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Frank Walton; Athlete, LAPD Deputy Chief

TIMES STAFF WRITER

Frank Emulous Walton, author, Los Angeles Police Department deputy chief and Vietnam adviser for the State Department, has died at the age of 84.

Walton died Nov. 20 at Tripler Hospital in Honolulu after a brief illness.

The multifaceted Walton spent 21 years with the LAPD, serving as second in command from 1955 to 1959 under the late Chief William Parker. He retired at the age of 50 to join the State Department as public safety adviser to the government of South Vietnam, training police there.

“I had to decide whether I would sit here the rest of my life or get out and do something else while I was still young enough,” Walton told The Times when he left Los Angeles. “I would never take over Chief Parker’s job--I’m no politician.”

He was just about everything else.

A swimming champion at the University of Oregon, Walton began his career as a lifeguard for Los Angeles County. In 1935 he published a book about his experiences titled “The Sea Is My Workshop.” Asked years later how well it sold, he candidly replied: “Lousy--about 1,000 copies.”

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Another book, written about half a century later, fared better. That was “Once They Were Eagles,” published in 1986, about the pilots of Pappy Boyington’s storied Black Sheep Squadron. As a Marine in World War II, Walton was intelligence officer with the squadron.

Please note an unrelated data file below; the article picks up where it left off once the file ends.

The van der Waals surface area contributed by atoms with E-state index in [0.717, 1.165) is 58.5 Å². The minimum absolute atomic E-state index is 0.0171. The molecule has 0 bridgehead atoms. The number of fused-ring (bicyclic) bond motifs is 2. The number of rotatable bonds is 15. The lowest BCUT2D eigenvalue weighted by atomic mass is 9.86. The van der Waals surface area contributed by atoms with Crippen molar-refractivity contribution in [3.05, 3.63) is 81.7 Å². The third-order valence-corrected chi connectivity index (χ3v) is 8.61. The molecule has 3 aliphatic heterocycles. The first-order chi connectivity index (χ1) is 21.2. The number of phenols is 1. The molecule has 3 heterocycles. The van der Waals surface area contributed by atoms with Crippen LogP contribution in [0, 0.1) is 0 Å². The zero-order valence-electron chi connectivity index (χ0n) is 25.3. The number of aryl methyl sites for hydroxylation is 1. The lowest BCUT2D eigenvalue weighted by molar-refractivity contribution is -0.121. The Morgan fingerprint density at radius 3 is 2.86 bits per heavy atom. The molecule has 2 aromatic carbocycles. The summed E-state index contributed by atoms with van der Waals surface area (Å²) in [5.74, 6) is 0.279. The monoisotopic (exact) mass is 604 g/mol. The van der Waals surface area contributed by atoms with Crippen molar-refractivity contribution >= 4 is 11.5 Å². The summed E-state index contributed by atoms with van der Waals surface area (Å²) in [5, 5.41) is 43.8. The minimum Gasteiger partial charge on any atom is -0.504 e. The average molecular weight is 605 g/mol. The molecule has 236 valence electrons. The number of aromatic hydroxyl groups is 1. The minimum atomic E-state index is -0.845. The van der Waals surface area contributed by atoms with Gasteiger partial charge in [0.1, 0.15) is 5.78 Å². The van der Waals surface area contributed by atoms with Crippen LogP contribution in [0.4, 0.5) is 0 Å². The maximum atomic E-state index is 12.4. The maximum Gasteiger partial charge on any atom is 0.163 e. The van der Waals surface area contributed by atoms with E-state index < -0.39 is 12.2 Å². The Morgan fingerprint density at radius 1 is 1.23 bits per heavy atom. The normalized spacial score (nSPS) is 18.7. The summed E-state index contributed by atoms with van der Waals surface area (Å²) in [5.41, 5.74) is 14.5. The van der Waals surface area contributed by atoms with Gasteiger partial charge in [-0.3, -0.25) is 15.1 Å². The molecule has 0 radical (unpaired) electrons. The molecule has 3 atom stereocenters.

Born in Vincennes, Ind., Walton attended high school in Berkeley and entered the University of Oregon in 1929. A member of Mensa, an organization of people with high IQs, he did graduate work at Stanford and Northwestern universities and Cal State Los Angeles.

After his stint as a lifeguard, Walton turned to police work, spending a couple of years as a Los Angeles County sheriff’s deputy before joining the LAPD in 1938.

A lifelong athlete, Walton won the national backstroke championship and set a world record as a student at Oregon. He was a member of the U.S. Olympic water polo team in 1948 and earned swimming medals for many years.

Walton retired from the State Department in 1971; he had retired from the Marine Corps Reserve as a colonel in 1969. He lived in Hawaii during his retirement.

Preceded in death by his wife of more than 50 years, the former Carol King Shaw, Walton is survived by his second wife, Virginia.

Walton’s ashes will be scattered at sea by Honolulu’s Outrigger Canoe Club, to which he belonged for 33 years.

The family has asked that any memorial donations be made to the Frank E. Walton Boy Camp Fund of the YMCA, 2010 College Ave., Vincennes, Ind. 47591.


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